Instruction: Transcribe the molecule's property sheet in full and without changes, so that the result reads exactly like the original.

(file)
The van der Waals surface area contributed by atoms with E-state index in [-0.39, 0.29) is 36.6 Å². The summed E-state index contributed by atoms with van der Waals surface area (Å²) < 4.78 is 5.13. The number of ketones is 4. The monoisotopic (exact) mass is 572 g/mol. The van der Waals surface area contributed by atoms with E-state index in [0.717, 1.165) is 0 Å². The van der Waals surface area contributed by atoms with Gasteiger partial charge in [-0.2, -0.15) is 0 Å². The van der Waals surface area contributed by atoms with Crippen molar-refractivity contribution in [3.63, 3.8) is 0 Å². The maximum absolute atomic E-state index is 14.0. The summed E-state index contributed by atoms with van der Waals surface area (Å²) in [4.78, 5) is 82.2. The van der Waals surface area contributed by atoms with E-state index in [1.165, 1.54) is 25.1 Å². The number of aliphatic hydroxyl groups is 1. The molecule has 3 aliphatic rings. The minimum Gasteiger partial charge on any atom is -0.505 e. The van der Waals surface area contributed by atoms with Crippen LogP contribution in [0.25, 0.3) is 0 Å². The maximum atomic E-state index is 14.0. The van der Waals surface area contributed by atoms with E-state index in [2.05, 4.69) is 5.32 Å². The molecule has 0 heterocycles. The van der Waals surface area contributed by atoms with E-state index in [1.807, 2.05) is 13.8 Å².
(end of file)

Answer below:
The van der Waals surface area contributed by atoms with E-state index in [-0.39, 0.29) is 36.6 Å². The summed E-state index contributed by atoms with van der Waals surface area (Å²) < 4.78 is 5.13. The number of ketones is 4. The monoisotopic (exact) mass is 572 g/mol. The van der Waals surface area contributed by atoms with E-state index in [0.717, 1.165) is 0 Å². The van der Waals surface area contributed by atoms with Gasteiger partial charge in [-0.2, -0.15) is 0 Å². The van der Waals surface area contributed by atoms with Crippen molar-refractivity contribution in [3.63, 3.8) is 0 Å². The maximum absolute atomic E-state index is 14.0. The summed E-state index contributed by atoms with van der Waals surface area (Å²) in [4.78, 5) is 82.2. The van der Waals surface area contributed by atoms with E-state index in [1.165, 1.54) is 25.1 Å². The number of aliphatic hydroxyl groups is 1. The molecule has 3 aliphatic rings. The minimum Gasteiger partial charge on any atom is -0.505 e. The van der Waals surface area contributed by atoms with Crippen LogP contribution in [0.25, 0.3) is 0 Å². The maximum atomic E-state index is 14.0. The van der Waals surface area contributed by atoms with E-state index in [2.05, 4.69) is 5.32 Å². The molecule has 0 heterocycles. The van der Waals surface area contributed by atoms with E-state index in [1.807, 2.05) is 13.8 Å².